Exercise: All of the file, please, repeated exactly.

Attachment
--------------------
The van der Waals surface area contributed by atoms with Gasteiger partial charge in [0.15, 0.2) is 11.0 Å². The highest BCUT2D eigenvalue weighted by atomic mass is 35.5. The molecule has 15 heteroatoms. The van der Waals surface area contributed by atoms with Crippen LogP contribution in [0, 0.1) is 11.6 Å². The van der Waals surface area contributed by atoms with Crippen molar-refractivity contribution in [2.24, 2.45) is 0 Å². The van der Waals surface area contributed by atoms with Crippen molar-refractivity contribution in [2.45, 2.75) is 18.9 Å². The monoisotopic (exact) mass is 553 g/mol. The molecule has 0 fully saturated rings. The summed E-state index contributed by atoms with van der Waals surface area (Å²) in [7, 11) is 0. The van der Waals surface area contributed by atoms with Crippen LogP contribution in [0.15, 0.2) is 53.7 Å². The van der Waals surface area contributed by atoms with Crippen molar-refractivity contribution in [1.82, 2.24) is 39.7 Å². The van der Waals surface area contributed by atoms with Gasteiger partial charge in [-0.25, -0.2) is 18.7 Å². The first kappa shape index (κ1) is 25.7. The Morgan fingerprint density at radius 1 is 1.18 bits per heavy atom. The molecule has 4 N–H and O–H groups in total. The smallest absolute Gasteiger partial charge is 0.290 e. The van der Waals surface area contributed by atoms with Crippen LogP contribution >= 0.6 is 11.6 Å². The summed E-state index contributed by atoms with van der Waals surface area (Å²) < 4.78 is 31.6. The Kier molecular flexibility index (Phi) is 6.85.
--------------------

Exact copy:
The van der Waals surface area contributed by atoms with Gasteiger partial charge in [0.15, 0.2) is 11.0 Å². The highest BCUT2D eigenvalue weighted by atomic mass is 35.5. The molecule has 15 heteroatoms. The van der Waals surface area contributed by atoms with Crippen LogP contribution in [0, 0.1) is 11.6 Å². The van der Waals surface area contributed by atoms with Crippen molar-refractivity contribution in [2.24, 2.45) is 0 Å². The van der Waals surface area contributed by atoms with Crippen molar-refractivity contribution in [2.45, 2.75) is 18.9 Å². The monoisotopic (exact) mass is 553 g/mol. The molecule has 0 fully saturated rings. The summed E-state index contributed by atoms with van der Waals surface area (Å²) in [7, 11) is 0. The van der Waals surface area contributed by atoms with Crippen LogP contribution in [0.15, 0.2) is 53.7 Å². The van der Waals surface area contributed by atoms with Crippen molar-refractivity contribution in [1.82, 2.24) is 39.7 Å². The van der Waals surface area contributed by atoms with Gasteiger partial charge in [-0.25, -0.2) is 18.7 Å². The first kappa shape index (κ1) is 25.7. The Morgan fingerprint density at radius 1 is 1.18 bits per heavy atom. The molecule has 4 N–H and O–H groups in total. The smallest absolute Gasteiger partial charge is 0.290 e. The van der Waals surface area contributed by atoms with Crippen LogP contribution >= 0.6 is 11.6 Å². The summed E-state index contributed by atoms with van der Waals surface area (Å²) < 4.78 is 31.6. The Kier molecular flexibility index (Phi) is 6.85.